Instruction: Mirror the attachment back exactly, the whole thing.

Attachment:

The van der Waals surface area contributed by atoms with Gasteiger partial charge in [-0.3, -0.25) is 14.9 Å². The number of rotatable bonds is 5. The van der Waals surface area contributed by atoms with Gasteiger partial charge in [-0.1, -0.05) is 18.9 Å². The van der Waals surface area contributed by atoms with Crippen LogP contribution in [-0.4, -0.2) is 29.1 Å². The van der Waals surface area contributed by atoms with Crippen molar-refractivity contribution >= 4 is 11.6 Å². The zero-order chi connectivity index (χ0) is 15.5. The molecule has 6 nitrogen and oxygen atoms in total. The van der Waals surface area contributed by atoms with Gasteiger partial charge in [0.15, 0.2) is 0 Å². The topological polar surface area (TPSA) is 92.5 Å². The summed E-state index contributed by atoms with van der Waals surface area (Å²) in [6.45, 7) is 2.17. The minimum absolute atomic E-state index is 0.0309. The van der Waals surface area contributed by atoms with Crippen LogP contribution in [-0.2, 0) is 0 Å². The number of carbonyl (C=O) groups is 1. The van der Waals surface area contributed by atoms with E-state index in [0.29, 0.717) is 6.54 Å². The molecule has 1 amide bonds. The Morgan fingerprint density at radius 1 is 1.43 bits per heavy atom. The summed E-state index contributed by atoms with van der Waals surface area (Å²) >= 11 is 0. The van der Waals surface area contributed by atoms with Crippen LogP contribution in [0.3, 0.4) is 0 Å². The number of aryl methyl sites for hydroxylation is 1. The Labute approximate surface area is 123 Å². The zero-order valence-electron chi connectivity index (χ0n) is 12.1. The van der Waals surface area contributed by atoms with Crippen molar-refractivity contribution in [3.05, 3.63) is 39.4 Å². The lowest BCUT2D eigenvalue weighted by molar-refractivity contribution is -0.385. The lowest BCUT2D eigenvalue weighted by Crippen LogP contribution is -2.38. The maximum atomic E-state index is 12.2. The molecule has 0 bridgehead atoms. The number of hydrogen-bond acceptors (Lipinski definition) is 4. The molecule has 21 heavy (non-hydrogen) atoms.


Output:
The van der Waals surface area contributed by atoms with Gasteiger partial charge in [-0.3, -0.25) is 14.9 Å². The number of rotatable bonds is 5. The van der Waals surface area contributed by atoms with Gasteiger partial charge in [-0.1, -0.05) is 18.9 Å². The van der Waals surface area contributed by atoms with Crippen LogP contribution in [-0.4, -0.2) is 29.1 Å². The van der Waals surface area contributed by atoms with Crippen molar-refractivity contribution >= 4 is 11.6 Å². The zero-order chi connectivity index (χ0) is 15.5. The molecule has 6 nitrogen and oxygen atoms in total. The van der Waals surface area contributed by atoms with Gasteiger partial charge in [0.15, 0.2) is 0 Å². The topological polar surface area (TPSA) is 92.5 Å². The summed E-state index contributed by atoms with van der Waals surface area (Å²) in [6.45, 7) is 2.17. The minimum absolute atomic E-state index is 0.0309. The van der Waals surface area contributed by atoms with Crippen LogP contribution in [-0.2, 0) is 0 Å². The number of carbonyl (C=O) groups is 1. The van der Waals surface area contributed by atoms with E-state index in [0.29, 0.717) is 6.54 Å². The molecule has 1 amide bonds. The Morgan fingerprint density at radius 1 is 1.43 bits per heavy atom. The summed E-state index contributed by atoms with van der Waals surface area (Å²) >= 11 is 0. The van der Waals surface area contributed by atoms with Crippen LogP contribution in [0.3, 0.4) is 0 Å². The number of aryl methyl sites for hydroxylation is 1. The Labute approximate surface area is 123 Å². The zero-order valence-electron chi connectivity index (χ0n) is 12.1. The van der Waals surface area contributed by atoms with Crippen molar-refractivity contribution in [3.05, 3.63) is 39.4 Å². The lowest BCUT2D eigenvalue weighted by molar-refractivity contribution is -0.385. The lowest BCUT2D eigenvalue weighted by Crippen LogP contribution is -2.38. The maximum atomic E-state index is 12.2. The molecule has 0 bridgehead atoms. The number of hydrogen-bond acceptors (Lipinski definition) is 4. The molecule has 21 heavy (non-hydrogen) atoms.